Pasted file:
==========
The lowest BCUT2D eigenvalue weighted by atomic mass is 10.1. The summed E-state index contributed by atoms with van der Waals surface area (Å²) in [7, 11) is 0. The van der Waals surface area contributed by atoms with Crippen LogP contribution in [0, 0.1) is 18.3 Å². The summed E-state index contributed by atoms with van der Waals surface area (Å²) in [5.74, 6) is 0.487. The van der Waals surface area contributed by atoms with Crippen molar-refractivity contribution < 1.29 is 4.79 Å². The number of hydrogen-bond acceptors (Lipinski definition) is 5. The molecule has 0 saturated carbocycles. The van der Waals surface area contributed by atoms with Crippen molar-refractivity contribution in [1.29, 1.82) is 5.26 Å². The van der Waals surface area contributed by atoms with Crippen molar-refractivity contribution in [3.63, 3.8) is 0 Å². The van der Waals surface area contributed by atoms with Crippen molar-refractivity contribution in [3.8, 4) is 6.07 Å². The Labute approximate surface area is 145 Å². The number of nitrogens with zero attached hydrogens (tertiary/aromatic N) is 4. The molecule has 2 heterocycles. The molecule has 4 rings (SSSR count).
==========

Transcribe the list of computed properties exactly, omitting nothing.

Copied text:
The lowest BCUT2D eigenvalue weighted by atomic mass is 10.1. The summed E-state index contributed by atoms with van der Waals surface area (Å²) in [7, 11) is 0. The van der Waals surface area contributed by atoms with Crippen LogP contribution in [0, 0.1) is 18.3 Å². The summed E-state index contributed by atoms with van der Waals surface area (Å²) in [5.74, 6) is 0.487. The van der Waals surface area contributed by atoms with Crippen molar-refractivity contribution < 1.29 is 4.79 Å². The number of hydrogen-bond acceptors (Lipinski definition) is 5. The molecule has 0 saturated carbocycles. The van der Waals surface area contributed by atoms with Crippen molar-refractivity contribution in [1.29, 1.82) is 5.26 Å². The van der Waals surface area contributed by atoms with Crippen molar-refractivity contribution in [3.63, 3.8) is 0 Å². The van der Waals surface area contributed by atoms with Crippen molar-refractivity contribution in [3.8, 4) is 6.07 Å². The Labute approximate surface area is 145 Å². The number of nitrogens with zero attached hydrogens (tertiary/aromatic N) is 4. The molecule has 2 heterocycles. The molecule has 4 rings (SSSR count).